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TPcal!

Food Pix (plus others)

Please take pictures of all the food you get to try (and if you can, the food at the next tables)............................Dejah

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If anyone could tell me what it's known in english, it would be great.

Ah! Averrhoa bilimbi, tree sorrel in English. It's indeed camias for most Filipinos and we utilise it in many ways. One of the better-known is in fish sinigang - basic recipe: fish, kangkong, yard-long beans, taro, long green chillies and camias. A sour and spicy soup - makes my mouth water just typing this up.

Tepee, your chicken looks so inviting! :wub:

You can also slice the fruit thinly and eat it raw in salad-like preparations.

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We've been growing western herbs (rosemary, basil, sage) on the windowsill in HK for several years with moderate success. It's cheaper than buying fresh herbs flown in from Australia, anyway.

Hong Kong Dave

O que nao mata engorda.

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If anyone could tell me what it's known in english, it would be great.

Belimbing. In KL you can find it in the Malay section of Chow Kit, at the small market in Sentul (Jalan Sentul), at the Masjid Jamek night market (Saturdays), from one Indian vendor at Pudu market (outside), at Selayang. (Guess you can tell where I spend alot of my time. :biggrin: ) The vendors have all told me to eat it with sambal.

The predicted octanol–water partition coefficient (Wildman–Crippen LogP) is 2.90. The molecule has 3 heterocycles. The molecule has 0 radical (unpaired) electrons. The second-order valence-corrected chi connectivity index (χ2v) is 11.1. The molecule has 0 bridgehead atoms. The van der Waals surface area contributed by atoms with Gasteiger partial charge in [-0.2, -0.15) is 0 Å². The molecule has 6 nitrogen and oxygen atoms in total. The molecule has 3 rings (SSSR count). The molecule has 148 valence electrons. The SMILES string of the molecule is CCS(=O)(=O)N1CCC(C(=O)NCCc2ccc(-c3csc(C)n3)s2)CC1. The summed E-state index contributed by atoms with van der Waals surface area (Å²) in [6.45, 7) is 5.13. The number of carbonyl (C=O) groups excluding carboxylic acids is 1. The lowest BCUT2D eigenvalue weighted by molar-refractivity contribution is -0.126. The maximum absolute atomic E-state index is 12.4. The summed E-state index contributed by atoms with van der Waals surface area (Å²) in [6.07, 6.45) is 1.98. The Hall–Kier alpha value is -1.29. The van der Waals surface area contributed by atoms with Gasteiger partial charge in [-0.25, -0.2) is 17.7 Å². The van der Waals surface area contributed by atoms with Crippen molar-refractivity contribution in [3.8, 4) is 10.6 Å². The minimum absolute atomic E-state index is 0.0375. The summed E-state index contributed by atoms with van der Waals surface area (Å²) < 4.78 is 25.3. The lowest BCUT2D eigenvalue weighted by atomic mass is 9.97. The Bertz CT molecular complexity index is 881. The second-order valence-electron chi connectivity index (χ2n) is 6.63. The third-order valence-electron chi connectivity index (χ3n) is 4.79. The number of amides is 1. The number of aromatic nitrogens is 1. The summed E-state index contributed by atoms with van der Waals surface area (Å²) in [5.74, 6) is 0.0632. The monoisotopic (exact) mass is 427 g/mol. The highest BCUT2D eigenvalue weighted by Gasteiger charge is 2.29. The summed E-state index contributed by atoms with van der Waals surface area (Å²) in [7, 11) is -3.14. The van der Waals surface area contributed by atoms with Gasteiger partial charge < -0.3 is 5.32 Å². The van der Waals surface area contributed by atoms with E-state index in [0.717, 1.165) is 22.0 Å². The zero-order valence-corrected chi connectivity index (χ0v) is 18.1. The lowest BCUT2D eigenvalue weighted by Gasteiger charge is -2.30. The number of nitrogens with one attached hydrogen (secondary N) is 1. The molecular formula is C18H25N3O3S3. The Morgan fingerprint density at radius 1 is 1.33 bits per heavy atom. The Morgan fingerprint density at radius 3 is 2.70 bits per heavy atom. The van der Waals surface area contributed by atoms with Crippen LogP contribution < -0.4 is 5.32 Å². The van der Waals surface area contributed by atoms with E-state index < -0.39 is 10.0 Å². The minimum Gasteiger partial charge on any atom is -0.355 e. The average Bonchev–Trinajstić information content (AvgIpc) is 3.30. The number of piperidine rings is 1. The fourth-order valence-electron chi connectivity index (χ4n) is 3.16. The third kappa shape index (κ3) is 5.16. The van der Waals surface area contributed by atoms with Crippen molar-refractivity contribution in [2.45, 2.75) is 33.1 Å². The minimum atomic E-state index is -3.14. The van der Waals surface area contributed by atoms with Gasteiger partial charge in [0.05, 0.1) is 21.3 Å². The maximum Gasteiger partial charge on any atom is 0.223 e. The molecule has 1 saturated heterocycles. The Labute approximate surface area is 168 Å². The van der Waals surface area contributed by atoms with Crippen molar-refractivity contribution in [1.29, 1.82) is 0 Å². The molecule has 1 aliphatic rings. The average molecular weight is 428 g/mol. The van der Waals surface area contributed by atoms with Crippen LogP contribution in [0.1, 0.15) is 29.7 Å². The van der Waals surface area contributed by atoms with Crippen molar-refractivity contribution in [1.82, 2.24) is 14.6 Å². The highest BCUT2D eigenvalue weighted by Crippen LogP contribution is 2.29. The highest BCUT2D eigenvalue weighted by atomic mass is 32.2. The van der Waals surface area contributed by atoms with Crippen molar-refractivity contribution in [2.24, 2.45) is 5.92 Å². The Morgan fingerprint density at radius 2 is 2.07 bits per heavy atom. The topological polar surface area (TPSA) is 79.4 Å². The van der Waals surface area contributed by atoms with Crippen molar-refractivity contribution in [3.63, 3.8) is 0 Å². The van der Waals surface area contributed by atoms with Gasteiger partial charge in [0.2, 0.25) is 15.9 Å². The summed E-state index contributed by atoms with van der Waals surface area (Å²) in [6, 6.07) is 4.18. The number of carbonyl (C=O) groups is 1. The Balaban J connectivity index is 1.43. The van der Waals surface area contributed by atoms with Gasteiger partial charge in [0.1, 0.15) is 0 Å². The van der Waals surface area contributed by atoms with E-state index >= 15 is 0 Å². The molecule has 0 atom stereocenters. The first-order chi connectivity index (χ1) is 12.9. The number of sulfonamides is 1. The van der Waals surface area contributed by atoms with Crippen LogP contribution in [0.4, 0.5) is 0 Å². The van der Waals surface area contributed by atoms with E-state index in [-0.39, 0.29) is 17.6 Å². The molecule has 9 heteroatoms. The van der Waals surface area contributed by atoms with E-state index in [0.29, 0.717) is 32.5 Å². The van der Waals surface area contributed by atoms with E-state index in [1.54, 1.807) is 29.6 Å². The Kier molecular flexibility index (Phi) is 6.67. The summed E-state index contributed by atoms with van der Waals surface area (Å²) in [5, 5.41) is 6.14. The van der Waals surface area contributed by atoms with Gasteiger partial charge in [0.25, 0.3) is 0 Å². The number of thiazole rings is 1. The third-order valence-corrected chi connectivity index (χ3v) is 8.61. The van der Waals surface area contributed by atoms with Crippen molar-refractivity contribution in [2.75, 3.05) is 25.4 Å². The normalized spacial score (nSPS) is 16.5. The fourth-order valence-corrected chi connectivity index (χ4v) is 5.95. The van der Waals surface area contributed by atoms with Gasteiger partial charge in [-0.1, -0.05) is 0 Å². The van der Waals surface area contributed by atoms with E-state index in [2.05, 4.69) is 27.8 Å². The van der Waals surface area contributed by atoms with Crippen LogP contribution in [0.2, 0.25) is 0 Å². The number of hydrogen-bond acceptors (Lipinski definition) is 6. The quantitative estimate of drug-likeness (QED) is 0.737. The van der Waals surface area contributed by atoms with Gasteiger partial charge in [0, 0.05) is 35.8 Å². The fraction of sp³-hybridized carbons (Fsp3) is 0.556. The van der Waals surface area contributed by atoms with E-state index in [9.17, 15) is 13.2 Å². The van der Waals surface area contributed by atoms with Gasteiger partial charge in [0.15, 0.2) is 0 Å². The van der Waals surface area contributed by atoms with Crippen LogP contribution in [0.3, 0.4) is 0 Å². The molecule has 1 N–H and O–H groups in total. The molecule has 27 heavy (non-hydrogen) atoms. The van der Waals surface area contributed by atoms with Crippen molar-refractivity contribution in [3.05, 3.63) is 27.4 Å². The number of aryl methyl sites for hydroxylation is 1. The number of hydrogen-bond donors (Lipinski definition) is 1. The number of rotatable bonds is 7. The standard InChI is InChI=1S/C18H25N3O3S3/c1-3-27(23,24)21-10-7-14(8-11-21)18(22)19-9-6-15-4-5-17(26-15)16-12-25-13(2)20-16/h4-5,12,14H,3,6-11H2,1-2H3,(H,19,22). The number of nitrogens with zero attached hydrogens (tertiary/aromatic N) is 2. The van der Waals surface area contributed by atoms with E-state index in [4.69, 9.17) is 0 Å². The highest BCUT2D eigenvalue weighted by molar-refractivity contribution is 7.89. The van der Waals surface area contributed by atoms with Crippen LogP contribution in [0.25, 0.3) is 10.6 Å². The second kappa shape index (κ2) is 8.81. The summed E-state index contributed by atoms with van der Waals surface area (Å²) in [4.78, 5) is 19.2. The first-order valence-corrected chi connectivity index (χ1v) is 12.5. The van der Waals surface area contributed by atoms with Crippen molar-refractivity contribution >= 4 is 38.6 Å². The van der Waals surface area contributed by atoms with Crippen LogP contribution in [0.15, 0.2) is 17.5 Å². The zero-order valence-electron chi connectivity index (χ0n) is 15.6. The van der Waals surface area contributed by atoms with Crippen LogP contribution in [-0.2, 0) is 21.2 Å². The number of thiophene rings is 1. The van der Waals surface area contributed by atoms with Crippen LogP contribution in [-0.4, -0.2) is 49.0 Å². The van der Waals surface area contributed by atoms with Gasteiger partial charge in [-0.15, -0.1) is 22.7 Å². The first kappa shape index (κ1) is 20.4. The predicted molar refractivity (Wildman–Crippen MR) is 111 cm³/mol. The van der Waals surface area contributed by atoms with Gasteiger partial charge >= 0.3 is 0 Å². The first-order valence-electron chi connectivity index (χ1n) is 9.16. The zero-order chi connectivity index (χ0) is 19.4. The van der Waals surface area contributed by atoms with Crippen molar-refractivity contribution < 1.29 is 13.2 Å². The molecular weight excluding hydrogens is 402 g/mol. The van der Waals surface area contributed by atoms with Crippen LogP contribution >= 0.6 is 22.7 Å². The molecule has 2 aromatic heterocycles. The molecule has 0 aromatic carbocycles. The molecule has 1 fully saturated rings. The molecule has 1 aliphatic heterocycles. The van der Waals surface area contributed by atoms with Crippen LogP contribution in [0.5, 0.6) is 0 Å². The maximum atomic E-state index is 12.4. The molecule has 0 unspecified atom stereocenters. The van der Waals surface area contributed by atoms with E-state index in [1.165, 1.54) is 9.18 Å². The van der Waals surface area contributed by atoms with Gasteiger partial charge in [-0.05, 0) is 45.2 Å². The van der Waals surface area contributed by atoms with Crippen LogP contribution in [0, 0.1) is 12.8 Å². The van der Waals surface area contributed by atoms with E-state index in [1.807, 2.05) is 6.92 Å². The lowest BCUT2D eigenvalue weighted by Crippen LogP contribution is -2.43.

It spoils so quickly. Teepee - you're lucky to have a dependable source!!

Edited by ecr (log)
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Belimbing in English is also called, Bimbling plum (West Indies) and Cucumber tree.

My Belimbing is the fruit variety known as Star Fruit, and I really don't know what to do with it apart from making juice? It started fruiting two years ago and hasn't stopped! I wanted to make some preserves from it but cannot find pectin, has anybody tried making preserves of this fruit without pectin or is there another way of doing it? Any help would be appreciated! :rolleyes:

"Don't be shy, just give it a try!"

Nungkysman: Food for the Body and the Soul.

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I've tried making jams using fruits with low pectin by mixing it with fruits which have more pectin...say apples. Or maybe you could just try it out anyway and make it with just the fruit, might have enough natural pectin? I don't know for sure, but worth a shot! Think belimbing (star fruit) would probably make pretty tasty preserves though...

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  • 2 weeks later...

I grow my own sugarcane (tuba), malabar spinach (alugbati), sweet potato (camote), beans (sitaw), peanuts (mani), papaya, soursop (guyabano), jackfruit (langka), drumstick tree (malunggay), pandan, guava, mango, cassava (camoteng kahoy), jicama (singkamas), chilli peppers (sili), kadyos, and lots more!

I am a fan of homegrown vegetables!!! :biggrin: obviously

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Speaking of soursop (guyabano), I've only recently gotten acquainted with it and was wondering how does one approach one such a fruit? :biggrin: Is everything inside edible (aside from the seeds)? How do you know when it's ripe? Is it when the outside feels soft?

Some guidance would be appreciated!

So far some (western) herb seeds I planted have grown to become summer savoury & thyme (quite a few true leaves are out)! Hopefully they can adapt well to the local weather here in the longterm. :smile:

Hoping to acquire one or two more fruit trees, like limau madu (honey citrus) and maybe a guava plant from a nursery.

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Gul. Have you considered some kind of greenhouse? Even a small, makeshift one could be beneficial in growing those Mediterranean plants in our tropical environment.

tristar. We call this fruit balimbing in the Philippines. Never seen it done as a preserve, but will inquire.

bvmisa. You have a cool garden! :cool: